Robot history was made on October 8th in the second annual DARPA Grand Challenge, a desert race held near Las Vegas featuring autonomous unmanned vehicles. Sponsored by the Defense Advanced Research Projects Agency, the event was created as a way to spur progress toward developing unmanned battlefield vehicles. Among the technologies guiding the bots were artificial intelligence and the same rules engine technology used in credit checks and business process management deployments.
In the premier DARPA Grand Challenge last year, $1 million was offered to the first vehicle to cross the finish line in less than 10 hours, but none of the competitors finished the race. In fact, the top robot traveled less than eight miles. This year's prize was increased to $2 million, and of the 195 applicants, 43 made the cut as semi-finalists and 23 as finalists.
Five vehicles completed the 132-mile obstacle course. The winner was Stanford [University] Racing Team's "Stanley," a modified Volkswagen Touareg outfitted with GPS, laser range finders, radar, vision systems and seven Pentium M computers to analyze sensor data and geospatial mapping information (www.stanfordracing.org). Stanley finished the course in 6 hours and 54 minutes, averaging 19 miles per hour.
Second place went to the Red Team (www.redteamracing.org) from Carnegie Mellon University. "Sandstorm," a modified first-generation Hummer, finished the course in 7 hours and 4 minutes. Carnegie Mellon also took third place with "H1LANDER," a modified H1 Hummer that finished in 7 hours and 14 minutes.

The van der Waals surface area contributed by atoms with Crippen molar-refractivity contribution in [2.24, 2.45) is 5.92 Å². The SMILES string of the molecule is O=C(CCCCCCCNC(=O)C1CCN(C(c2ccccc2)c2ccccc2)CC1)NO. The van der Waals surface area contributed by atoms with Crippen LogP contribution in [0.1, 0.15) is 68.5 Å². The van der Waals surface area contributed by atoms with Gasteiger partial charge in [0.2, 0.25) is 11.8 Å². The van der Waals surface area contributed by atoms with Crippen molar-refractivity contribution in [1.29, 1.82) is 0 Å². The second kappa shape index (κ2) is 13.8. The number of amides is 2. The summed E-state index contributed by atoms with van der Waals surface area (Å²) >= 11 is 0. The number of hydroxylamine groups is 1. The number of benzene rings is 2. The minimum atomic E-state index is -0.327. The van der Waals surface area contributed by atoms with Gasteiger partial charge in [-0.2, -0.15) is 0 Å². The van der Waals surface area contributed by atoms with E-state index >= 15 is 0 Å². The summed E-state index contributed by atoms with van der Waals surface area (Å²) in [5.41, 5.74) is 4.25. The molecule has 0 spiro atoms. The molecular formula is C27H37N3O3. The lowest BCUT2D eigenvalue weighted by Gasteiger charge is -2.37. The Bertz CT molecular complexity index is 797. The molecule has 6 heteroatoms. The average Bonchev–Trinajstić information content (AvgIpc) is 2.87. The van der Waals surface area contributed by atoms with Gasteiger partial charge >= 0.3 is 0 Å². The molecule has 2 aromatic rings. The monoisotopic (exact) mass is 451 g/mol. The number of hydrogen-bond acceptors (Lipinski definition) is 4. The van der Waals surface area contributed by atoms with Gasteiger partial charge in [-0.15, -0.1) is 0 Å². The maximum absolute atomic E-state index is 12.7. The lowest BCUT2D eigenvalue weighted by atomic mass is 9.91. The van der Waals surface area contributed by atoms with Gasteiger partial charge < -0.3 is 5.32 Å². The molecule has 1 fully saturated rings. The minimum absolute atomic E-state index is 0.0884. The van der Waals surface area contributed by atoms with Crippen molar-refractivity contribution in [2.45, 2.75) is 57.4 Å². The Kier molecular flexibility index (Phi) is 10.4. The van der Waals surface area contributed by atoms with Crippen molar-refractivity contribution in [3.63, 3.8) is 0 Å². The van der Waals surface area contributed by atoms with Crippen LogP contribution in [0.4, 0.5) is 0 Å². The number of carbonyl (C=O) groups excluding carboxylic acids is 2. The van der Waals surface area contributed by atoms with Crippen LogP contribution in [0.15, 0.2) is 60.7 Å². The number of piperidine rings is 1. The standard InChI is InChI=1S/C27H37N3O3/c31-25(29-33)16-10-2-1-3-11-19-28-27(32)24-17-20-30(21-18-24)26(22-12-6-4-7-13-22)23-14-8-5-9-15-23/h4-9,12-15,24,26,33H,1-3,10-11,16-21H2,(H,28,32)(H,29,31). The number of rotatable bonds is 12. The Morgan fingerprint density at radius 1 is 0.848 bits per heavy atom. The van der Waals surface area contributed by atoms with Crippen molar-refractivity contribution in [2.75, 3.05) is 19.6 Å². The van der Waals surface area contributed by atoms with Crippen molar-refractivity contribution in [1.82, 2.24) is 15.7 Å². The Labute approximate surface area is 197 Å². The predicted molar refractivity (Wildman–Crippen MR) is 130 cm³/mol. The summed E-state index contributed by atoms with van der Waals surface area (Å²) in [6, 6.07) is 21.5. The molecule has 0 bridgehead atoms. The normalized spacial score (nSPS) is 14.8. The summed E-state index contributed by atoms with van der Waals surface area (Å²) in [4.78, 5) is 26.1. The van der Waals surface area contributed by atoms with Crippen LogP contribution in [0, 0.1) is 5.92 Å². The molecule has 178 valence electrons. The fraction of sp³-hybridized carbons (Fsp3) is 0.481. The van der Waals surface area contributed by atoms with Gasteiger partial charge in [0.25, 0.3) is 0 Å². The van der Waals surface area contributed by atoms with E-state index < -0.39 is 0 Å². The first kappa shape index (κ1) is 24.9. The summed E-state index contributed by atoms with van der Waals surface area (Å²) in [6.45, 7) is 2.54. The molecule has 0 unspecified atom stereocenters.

What made the difference in this year's performance? The teams "have great software and great smarts," said DARPA director Tony Tether. "The Stanford machine uses a learning algorithm and it actually learns the more it's used. I'm told it has hundreds and perhaps more than 1,000 miles of experience in desert terrain."
Race officials withheld final course information until two hours before the race, forcing contestants to rely on more than preprogrammed GPS waypoints. Tank traps, parked vehicles, cones and tunnels forced vehicles to deal with unmapped obstacles in real time. That's where the combination of vision systems, radar and range-finding sensors came in.
In contrast to the large, university-lead teams, semi-finalist Team Jefferson, from startup company Perrone Robotics (www.perronerobotics.com/dgc), competed on a bare-bones budget using open-source and donated off-the-shelf commercial software including a Blaze Advisor rules engine from Fair Isaac. The team's customized dune buggy, "Tommy," relied on Perrone's Java-based Mobile Autonomous X-bot software platform. Fair Isaac's rules engine was used offline to compare the final course data with available geospatial mapping data to program a safest-possible route in less than two hours.
"Last year the teams were pouring through the course data manually within that two-hour window," Perrone explained. Determining routes is "an example of something that can be easily automated with a rules engine. We're going to let the rules engine pour through the data and plot those points, and it will do it accurately within 20 minutes."
Unfortunately, Tommy wasn't a finalist due to an obstacle avoidance mishap during a qualifying trial: The vehicle swerved to avoid a barrier and crashed into a concrete wall. Thus, the offline rules-based system was never put to the test of plotting the Grand Challenge course.
The winning Stanford team had nearly 70 faculty and student contributors, drawn largely from the School of Engineering, and it spent 15 months developing and testing software and systems.
DARPA officials said its research goals had been met, so it has no plans to hold future challenges. The military must now improve the durability and reliability of the technologies. Eighteen of the 23 robot vehicles failed to complete the course.
— Doug Henschen